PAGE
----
were eliminated during the quantization process. However, the equation (0.12) is only valid provided , since the resulting equation actually looks like
 (0.14) 
This restriction seems to be acceptable, since is the dimension of the base space which, by general consent, is assumed to be . The fibers add additional dimensions to the quantized problem, namely,
 (0.15) 
The fiber metric, the DeWitt metric, which is responsible for the Laplacian in (0.12) can be expressed in the form
 (0.16) 
where the coordinate system is
 (0.17) 
The , , are coordinates for the hypersurface
 (0.18) 
We also assumed that and that the metric in (0.11) is the Euclidean metric . It is wellknown that is a symmetric space
 (0.19) 
It is also easily verified that the induced metric of in is isometric to the Riemannian metric of the coset space .
Now, we were in a position to use separation of variables, namely, we wrote a solution of (0.12) in the form
 (0.20) 
where is a spatial eigenfunction of the induced Laplacian of
 (0.21) 
and is a temporal eigenfunction satisfying the ODE
 (0.22) 
with
 (0.23) 
The eigenfunctions of the Laplacian in are wellknown and we chose the kernel of the Fourier transform in in order to define the eigenfunctions. This choice also allowed us to use Fourier quantization similar to the Euclidean case such that the eigenfunctions are transformed to Dirac measures and the Laplacian to a multiplication operator in Fourier space.
In [6] we to quantized the EinsteinHilbert functional combined with the functionals of the other fundamental forces of nature, i.e., we looked at the Lagrangian functional
 (0.24) 
where is a positive coupling constant, and a globally hyperbolic spacetime with metric , , where the metric splits as in (0.3).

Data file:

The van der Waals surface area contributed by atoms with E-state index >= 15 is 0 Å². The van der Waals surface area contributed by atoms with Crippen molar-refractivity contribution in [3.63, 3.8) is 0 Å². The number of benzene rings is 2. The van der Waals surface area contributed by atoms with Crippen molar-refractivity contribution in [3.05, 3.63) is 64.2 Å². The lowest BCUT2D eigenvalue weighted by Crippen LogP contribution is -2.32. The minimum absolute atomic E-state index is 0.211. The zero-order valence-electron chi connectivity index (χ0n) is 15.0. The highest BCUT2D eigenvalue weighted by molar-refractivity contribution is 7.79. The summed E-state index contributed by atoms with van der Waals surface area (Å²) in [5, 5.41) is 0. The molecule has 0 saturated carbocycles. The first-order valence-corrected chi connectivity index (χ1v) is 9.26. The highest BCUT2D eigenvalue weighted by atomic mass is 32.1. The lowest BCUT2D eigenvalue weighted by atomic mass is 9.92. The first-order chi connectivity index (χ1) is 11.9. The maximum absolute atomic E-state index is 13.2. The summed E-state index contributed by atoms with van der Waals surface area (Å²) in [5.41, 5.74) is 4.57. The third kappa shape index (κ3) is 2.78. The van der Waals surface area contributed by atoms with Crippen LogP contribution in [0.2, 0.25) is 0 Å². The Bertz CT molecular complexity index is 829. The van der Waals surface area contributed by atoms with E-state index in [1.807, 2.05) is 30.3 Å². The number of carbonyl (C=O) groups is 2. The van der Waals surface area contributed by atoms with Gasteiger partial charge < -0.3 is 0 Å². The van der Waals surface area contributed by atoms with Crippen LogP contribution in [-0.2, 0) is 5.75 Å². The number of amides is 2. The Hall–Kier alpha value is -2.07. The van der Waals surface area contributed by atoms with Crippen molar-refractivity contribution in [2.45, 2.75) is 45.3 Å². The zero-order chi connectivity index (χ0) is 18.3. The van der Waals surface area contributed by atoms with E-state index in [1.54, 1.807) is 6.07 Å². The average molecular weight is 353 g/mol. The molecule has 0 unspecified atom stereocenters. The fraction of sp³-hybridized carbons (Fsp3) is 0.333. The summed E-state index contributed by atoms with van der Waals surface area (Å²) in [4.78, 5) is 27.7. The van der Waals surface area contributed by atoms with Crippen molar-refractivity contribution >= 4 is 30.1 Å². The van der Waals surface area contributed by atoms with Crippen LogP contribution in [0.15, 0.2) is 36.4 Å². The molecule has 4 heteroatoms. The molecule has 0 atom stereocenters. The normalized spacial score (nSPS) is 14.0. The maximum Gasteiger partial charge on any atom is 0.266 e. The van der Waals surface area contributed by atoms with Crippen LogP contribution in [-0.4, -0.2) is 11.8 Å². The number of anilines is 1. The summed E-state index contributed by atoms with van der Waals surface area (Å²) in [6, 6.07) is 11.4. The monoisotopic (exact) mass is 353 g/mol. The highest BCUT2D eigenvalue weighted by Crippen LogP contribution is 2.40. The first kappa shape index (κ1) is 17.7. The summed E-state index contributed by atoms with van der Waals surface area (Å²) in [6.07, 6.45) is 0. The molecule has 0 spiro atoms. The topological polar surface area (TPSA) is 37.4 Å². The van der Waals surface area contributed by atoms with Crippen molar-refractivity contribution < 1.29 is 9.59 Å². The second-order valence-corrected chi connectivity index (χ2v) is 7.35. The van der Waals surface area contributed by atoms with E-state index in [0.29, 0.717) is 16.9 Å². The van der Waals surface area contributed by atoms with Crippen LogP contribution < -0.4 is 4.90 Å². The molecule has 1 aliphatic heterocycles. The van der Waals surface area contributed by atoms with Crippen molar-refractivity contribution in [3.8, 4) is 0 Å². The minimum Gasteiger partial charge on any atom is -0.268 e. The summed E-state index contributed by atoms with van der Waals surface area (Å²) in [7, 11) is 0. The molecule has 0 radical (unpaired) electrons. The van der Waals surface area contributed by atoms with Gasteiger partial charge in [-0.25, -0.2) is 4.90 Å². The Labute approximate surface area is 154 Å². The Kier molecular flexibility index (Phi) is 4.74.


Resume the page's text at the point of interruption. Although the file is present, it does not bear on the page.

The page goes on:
The functional consists of the EinsteinHilbert functional, the YangMills and Higgs functional and a massive Dirac term.
The YangMills field
 (0.25) 
corresponds to the adjoint representation of a compact, semisimple Lie group with Lie algebra . The ,
 (0.26) 
are the structural constants of .
We assumed the Higgs field to have complex valued components.
The spinor field has a spinor index , , and a colour index , . Here, we suppose that the Lie group has a unitary representation such that
 (0.27) 
are antihermitian matrices acting on . The symbol is now defined by
 (0.28) 
There are some major difficulties in achieving a quantization of the functional in (0.24). First we were unable to quantize the corresponding Hamilton equations, hence, we quantized the Hamilton condition which has the form
 (0.29) 
where the subscripts refer to gravity, YangMills, Dirac and Higgs. On the lefthand side are the Hamilton functionals of the respective fields. They depend on the Riemannian metrics , the YangMills connections and the spinor and Higgs fields. We were not able to quantize the nongravitational Hamiltons for arbitrary metrics , but we proposed the following model: Choosing the fiber coordinates as in (0.17) the fiber metrics can be written in the form
 (0.30) 
where
 (0.31) 
cf. [3, Equ. (1.4.103)]. We were able to prove that the nongravitational Hamiltonians could be expressed in the form
 (0.32) 
where the embellished Hamiltonians depend on , provided and provided that the mass term in the Dirac Lagrangian and the Higgs Lagrangian are slightly modified. The embellished Hamiltonians are then standard Hamiltonians without any modifications. The Hamilton constraint then has the form